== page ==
4 ways to deal with chronic time wasters at work

It’s clear that there’s a difference between running into a coworker you’re friendly with in the morning and quickly catching up here and there, and that colleague who regales you with every single one of their trials and tribulations each day.

But whether it’s a coworker, a direct report, or even you doing the time-wasting, there are specific strategies you can use to cut down on it.

Don’t be afraid to address the person head-on

You don’t have to be a victim.

Dorie Clark, a marketing strategist and professional speaker who teaches at Duke University’s Fuqua School of Business, writes about how to discuss this with the guilty colleague in the Harvard Business Review.

Here’s the script she recommends using: “Frank, you’ve suggested having in-person check-in meetings a few times now, and I wanted to ask you about that. My bias is typically to minimize meetings and try to get as much done on email as possible, but maybe you can tell me a little more about what information you’re looking to share. Is there a way we can make it work for both of us?”

Don’t get too caught up in what others think of you

Author Gwen Moran features advice from time management expert and life coach Steve Chandler, author of Time Warrior in Fast Company.

“Chandler says the biggest time waster of all is trying to please people at the expense of your own productivity. Attending meetings you don’t need to attend, taking phone calls you don’t need to take, and fielding tasks that don’t need to be done all in an effort to get people to like you can eat hours out of every day, he says. Learn how to say ‘no’ graciously without worrying that someone won’t like you, and you’ll reclaim large blocks of time,” Moran writes.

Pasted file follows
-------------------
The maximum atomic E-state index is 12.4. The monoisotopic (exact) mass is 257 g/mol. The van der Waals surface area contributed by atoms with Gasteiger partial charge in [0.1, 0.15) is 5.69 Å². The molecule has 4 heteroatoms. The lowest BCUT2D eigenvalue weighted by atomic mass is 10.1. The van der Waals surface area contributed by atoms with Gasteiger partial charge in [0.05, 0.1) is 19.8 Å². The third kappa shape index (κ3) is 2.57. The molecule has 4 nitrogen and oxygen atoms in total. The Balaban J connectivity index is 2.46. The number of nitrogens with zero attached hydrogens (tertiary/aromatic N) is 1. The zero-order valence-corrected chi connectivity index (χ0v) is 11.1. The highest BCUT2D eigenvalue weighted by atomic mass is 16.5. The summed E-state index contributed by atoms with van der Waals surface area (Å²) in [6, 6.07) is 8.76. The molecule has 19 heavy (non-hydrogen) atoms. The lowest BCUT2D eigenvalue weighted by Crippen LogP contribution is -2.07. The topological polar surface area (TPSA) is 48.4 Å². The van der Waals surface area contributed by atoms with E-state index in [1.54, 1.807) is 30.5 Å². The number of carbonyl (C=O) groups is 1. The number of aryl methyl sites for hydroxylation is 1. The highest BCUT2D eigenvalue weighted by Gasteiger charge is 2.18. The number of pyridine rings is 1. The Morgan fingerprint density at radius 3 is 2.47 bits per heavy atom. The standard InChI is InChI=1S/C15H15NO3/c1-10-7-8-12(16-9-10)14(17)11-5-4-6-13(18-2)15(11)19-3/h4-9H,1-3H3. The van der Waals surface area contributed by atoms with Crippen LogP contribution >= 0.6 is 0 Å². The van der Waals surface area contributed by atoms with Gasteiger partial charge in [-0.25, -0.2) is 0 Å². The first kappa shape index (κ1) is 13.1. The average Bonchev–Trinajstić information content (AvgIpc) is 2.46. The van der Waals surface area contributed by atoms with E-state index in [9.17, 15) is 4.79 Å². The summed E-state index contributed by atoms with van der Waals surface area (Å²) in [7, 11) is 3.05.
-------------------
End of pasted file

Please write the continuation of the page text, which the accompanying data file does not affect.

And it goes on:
Too loud? Get those headphones out

Does your coworker make it especially tough to focus on your work?

Jacqueline Smith features advice from Michael Kerr, an international business speaker and author of You Can’t Be Serious! Putting Humor to Work, in Business Insider.

“Again, this isn’t a great permanent solution, but it can help. ‘You don’t want to be seen as being rude, but proactively explaining to people that you work best when you block out all the background noise can smooth any ruffled feathers,’ says Kerr. ‘You may even implement a headphones etiquette rule, such as: Don’t disturb or interrupt people wearing headphones unless it’s absolutely critical,'” Smith writes.

Managers, make sure you’re crystal clear

It doesn’t hurt to clear a few things up.

An article in The Balance says “team members need clear expectations.”

“Once employees are hired, make sure that each of your team members knows specifically what they are supposed to do and how and when they are supposed to do it,” the article says. “Most importantly, each team member must understand why they do what they do. They need to know how what they do fits into the vision you are creating.”